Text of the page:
Sarantaporo Residents Create Commons in Rural Greece Through a DIY Wireless Mesh Network
The story of Sarantaporo’s DIY wireless network is one worth telling and sharing. Filmmaking collective Personal Cinema is attempting to do just that. It is very close to successfully completing their crowdfunding campaign needed to finish their documentary about a mesh network deep in rural Greece. The film, Building Communities of Commons in Greece, aims to document the story of Sarantaporo and the concept of commoning through the autonomous wireless mesh network that the local community has installed in their mountainous village. I spoke to documentary director Ilias Marmaras recently to learn more about the self-organized network that has been in operation since 2010. Below is what I learned.
Sarantaporo is a village located far up in the mountains of Central Greece, closer to Albania and Macedonia than to Athens. Several years ago, some of the residents had the idea to make a website about the area for the residents of Sarantaporo and nearby villages. The aim of the website was to share knowledge about their fragmented mountain communities. However, when the site went live, the creators realized a slight flaw in their plan — many people didn’t have Internet access.
Being so remote, the major telecom companies never extended internet access that far into the region. The locals, however, created their own access to the internet via a wireless mesh network with the technical and financial help of AWMN and the European Union, respectively.
The network covers a large area and provides access not only to the mainly agricultural communities, who use it to share local farming knowledge and more, but also to local doctors, who are now able to reach national health service servers and prescribe medicines. In addition, there is free WiFi throughout the entire area, for any travellers to the area who might want a relaxing mountain holiday with good Internet.
The people inhabiting this remote area of Northern Greece are known as Akrites, considered “border dwellers” from the time of the Byzantine Empire. During the many wars with their neighbors, the Akrites were often sacrificed in order to protect and extend Greece’s national boundaries. Now, with their autonomous network, they work to create a single community that spans not only their regional district, but the neighboring one to the north.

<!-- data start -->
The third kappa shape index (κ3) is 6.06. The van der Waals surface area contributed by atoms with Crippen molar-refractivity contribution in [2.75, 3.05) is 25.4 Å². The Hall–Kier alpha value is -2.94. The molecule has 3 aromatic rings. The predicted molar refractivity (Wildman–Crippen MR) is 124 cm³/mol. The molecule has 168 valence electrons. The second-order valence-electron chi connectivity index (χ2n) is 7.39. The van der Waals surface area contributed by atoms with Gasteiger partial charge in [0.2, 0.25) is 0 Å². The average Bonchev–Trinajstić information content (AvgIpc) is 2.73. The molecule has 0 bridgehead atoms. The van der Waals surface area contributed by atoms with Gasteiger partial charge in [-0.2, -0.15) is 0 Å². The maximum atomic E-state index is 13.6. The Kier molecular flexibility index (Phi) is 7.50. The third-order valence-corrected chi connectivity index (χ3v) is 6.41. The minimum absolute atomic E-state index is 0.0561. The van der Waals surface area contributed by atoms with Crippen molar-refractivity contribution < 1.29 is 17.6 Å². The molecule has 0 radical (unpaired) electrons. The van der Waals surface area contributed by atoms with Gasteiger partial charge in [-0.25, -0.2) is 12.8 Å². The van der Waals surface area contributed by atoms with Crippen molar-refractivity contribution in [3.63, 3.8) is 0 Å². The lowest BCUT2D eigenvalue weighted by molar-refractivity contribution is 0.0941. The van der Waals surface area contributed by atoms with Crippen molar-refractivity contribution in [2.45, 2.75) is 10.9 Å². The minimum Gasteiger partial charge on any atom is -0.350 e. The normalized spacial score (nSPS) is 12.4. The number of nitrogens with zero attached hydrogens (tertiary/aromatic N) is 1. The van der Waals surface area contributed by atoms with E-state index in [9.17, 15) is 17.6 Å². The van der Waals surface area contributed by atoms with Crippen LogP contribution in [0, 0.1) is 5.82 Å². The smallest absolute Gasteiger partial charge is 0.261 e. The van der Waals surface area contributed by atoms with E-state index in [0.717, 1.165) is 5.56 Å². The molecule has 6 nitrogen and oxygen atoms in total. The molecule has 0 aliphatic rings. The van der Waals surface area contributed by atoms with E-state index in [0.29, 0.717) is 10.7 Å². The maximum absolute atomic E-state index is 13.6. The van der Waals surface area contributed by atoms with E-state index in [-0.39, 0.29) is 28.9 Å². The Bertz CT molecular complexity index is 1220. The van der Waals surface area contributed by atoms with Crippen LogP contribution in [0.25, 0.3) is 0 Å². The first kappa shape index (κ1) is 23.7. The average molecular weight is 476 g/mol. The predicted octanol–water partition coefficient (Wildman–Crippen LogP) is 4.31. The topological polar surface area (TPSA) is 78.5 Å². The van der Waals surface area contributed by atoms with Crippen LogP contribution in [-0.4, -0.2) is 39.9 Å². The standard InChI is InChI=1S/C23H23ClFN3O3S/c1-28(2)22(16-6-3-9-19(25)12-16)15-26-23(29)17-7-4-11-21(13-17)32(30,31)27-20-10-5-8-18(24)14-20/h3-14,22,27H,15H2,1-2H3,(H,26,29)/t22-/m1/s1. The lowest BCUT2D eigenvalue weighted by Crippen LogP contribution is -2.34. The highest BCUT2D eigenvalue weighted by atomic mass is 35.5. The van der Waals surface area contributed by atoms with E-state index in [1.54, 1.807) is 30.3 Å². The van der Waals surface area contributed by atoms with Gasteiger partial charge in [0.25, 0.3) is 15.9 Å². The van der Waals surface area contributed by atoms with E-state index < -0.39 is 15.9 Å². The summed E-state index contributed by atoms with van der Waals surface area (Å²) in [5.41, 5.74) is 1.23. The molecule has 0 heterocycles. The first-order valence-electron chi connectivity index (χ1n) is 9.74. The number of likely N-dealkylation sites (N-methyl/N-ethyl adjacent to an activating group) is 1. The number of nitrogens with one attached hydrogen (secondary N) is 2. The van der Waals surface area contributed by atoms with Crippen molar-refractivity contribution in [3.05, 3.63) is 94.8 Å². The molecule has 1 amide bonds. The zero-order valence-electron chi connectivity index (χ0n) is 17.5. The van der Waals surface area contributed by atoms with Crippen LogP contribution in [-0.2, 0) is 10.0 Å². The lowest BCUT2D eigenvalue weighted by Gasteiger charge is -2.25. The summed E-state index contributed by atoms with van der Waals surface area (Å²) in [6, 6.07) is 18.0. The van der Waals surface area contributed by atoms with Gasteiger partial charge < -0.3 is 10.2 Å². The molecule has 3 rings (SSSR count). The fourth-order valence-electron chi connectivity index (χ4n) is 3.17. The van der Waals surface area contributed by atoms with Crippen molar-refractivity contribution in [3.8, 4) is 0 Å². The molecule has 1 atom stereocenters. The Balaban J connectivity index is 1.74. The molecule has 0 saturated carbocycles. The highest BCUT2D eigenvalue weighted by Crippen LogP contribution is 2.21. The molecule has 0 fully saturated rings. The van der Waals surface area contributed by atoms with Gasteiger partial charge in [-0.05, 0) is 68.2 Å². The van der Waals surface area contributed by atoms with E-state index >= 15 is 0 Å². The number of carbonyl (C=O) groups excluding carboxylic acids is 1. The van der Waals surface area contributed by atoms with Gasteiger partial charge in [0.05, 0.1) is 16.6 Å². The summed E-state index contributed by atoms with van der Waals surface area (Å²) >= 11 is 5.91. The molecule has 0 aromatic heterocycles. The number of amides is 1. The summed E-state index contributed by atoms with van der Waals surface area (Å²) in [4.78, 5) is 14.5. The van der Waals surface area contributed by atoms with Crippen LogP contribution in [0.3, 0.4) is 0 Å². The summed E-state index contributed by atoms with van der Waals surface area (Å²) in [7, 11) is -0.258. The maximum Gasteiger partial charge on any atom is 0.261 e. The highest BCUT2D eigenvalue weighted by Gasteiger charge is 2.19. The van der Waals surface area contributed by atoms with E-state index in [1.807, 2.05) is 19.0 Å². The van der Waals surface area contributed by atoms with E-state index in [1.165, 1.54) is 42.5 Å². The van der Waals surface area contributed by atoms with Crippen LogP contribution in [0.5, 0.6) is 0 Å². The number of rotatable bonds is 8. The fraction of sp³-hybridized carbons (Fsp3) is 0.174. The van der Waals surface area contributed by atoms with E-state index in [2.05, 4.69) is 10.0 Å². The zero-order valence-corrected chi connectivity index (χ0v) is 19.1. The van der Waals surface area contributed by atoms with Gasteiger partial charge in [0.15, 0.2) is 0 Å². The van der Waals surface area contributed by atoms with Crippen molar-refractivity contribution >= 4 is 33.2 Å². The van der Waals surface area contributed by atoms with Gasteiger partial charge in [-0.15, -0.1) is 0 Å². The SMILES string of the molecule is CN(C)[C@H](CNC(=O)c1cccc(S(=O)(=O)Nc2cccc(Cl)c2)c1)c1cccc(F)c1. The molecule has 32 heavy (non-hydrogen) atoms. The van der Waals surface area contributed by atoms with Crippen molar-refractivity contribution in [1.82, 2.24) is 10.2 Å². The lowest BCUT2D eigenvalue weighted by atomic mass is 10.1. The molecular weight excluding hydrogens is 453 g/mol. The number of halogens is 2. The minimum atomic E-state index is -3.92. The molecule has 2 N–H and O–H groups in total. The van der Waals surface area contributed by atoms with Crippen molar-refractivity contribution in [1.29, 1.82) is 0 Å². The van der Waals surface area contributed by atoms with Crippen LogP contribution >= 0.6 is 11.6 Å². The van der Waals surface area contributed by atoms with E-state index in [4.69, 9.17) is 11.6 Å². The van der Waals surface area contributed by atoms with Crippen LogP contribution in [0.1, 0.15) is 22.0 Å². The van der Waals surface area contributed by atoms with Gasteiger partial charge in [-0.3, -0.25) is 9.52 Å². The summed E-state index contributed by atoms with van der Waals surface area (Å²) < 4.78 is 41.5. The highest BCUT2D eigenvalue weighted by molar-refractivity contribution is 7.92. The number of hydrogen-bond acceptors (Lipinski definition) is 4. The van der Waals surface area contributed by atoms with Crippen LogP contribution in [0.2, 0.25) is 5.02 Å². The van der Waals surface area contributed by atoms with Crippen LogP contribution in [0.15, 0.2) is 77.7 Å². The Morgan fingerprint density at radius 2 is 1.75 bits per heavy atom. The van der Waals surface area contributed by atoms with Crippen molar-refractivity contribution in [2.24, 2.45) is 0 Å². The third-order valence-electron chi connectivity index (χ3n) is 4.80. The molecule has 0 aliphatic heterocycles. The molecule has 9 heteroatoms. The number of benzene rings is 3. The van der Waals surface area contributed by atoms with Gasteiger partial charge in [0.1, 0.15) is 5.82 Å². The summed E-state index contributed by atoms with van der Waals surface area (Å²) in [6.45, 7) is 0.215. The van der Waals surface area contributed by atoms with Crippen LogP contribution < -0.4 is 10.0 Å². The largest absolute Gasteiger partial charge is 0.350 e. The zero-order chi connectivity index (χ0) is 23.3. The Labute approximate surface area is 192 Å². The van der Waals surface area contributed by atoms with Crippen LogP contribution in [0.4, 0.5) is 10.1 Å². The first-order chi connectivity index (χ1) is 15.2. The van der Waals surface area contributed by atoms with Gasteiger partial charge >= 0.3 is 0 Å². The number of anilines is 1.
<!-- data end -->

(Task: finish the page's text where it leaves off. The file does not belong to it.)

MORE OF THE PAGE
What these people are sharing is not just an Internet connection, they are also commoning their access. When you have a problem with your Internet connection, you don’t call Comcast to come fix the line, you look on the map and you see your nearest node.
You may not have known them before the network was installed, but you know them now. You engage with your neighbors to resolve the problem and you make the repairs together with other community members. The best part is that there is no monthly fee. Once the network is installed, users only pay for network upkeep.
Besides maintaining the network in a DIWO (Do It With Others) manner, and creating an atmosphere of cooperation among far-flung communities that were previously strangers, the Sarantaporo network is incorporating different groups of people into the community, like Farmer’s Cooperatives and techies. It is also creating an intergenerational space for learning.
The crowdfunding campaign that was initiated seeks to illustrate the importance of this network to the villagers themselves and also the wider community outside of Greece. The funds to be raised by the campaign, “will allow for the completion of the documentary, and its utilization through screening events and open talks to raise awareness about the commons, community networks, peer-to-peer and solidarity-based cooperative models, etc.,” according to Vassilis Niaros from the P2P Foundation.
Mesh networks are not only for rural environments, but have myriad uses, many of which have yet to be explored. Some such applications have already been covered by Shareable, but the implications of what is happening in Sarantaporo has yet to be evaluated, and the completion of this documentary could further that understanding.
Originally published at Shareable.